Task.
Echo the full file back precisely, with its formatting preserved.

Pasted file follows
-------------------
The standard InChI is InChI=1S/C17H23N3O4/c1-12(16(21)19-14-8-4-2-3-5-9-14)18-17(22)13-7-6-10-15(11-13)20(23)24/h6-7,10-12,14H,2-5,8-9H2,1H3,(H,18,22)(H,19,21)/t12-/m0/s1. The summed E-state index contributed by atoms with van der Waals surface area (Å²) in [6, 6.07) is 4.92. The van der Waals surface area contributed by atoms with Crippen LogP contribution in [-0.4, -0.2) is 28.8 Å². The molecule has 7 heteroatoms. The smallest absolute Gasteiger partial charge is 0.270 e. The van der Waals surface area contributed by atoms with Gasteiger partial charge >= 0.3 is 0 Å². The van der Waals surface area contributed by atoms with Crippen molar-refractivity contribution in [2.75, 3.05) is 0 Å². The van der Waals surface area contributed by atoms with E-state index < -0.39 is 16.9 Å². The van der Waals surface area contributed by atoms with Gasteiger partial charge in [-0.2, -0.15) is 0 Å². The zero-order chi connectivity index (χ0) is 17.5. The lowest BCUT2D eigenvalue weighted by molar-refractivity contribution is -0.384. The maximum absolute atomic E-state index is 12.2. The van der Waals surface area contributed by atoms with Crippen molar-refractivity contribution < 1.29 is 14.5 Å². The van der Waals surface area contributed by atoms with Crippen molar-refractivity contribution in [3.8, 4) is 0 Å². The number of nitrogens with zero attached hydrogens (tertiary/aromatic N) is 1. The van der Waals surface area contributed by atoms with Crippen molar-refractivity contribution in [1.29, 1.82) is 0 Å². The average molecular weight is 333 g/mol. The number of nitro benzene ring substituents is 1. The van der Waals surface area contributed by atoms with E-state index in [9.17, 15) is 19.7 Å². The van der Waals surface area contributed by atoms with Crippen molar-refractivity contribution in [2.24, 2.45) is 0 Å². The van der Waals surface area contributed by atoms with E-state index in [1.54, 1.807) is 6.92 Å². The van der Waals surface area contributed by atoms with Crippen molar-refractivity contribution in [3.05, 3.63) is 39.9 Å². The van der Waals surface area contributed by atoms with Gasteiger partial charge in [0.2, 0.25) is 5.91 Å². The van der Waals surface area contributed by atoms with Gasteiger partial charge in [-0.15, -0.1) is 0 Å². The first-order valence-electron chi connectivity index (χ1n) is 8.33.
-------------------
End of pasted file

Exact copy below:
The standard InChI is InChI=1S/C17H23N3O4/c1-12(16(21)19-14-8-4-2-3-5-9-14)18-17(22)13-7-6-10-15(11-13)20(23)24/h6-7,10-12,14H,2-5,8-9H2,1H3,(H,18,22)(H,19,21)/t12-/m0/s1. The summed E-state index contributed by atoms with van der Waals surface area (Å²) in [6, 6.07) is 4.92. The van der Waals surface area contributed by atoms with Crippen LogP contribution in [-0.4, -0.2) is 28.8 Å². The molecule has 7 heteroatoms. The smallest absolute Gasteiger partial charge is 0.270 e. The van der Waals surface area contributed by atoms with Gasteiger partial charge >= 0.3 is 0 Å². The van der Waals surface area contributed by atoms with Crippen molar-refractivity contribution in [2.75, 3.05) is 0 Å². The van der Waals surface area contributed by atoms with E-state index < -0.39 is 16.9 Å². The van der Waals surface area contributed by atoms with Gasteiger partial charge in [-0.2, -0.15) is 0 Å². The zero-order chi connectivity index (χ0) is 17.5. The lowest BCUT2D eigenvalue weighted by molar-refractivity contribution is -0.384. The maximum absolute atomic E-state index is 12.2. The van der Waals surface area contributed by atoms with Crippen molar-refractivity contribution < 1.29 is 14.5 Å². The van der Waals surface area contributed by atoms with Crippen molar-refractivity contribution in [3.8, 4) is 0 Å². The number of nitrogens with zero attached hydrogens (tertiary/aromatic N) is 1. The van der Waals surface area contributed by atoms with Crippen molar-refractivity contribution in [1.29, 1.82) is 0 Å². The average molecular weight is 333 g/mol. The number of nitro benzene ring substituents is 1. The van der Waals surface area contributed by atoms with E-state index in [9.17, 15) is 19.7 Å². The van der Waals surface area contributed by atoms with Crippen molar-refractivity contribution in [2.24, 2.45) is 0 Å². The van der Waals surface area contributed by atoms with E-state index in [1.54, 1.807) is 6.92 Å². The van der Waals surface area contributed by atoms with Crippen molar-refractivity contribution in [3.05, 3.63) is 39.9 Å². The van der Waals surface area contributed by atoms with Gasteiger partial charge in [0.2, 0.25) is 5.91 Å². The van der Waals surface area contributed by atoms with Gasteiger partial charge in [-0.15, -0.1) is 0 Å². The first-order valence-electron chi connectivity index (χ1n) is 8.33.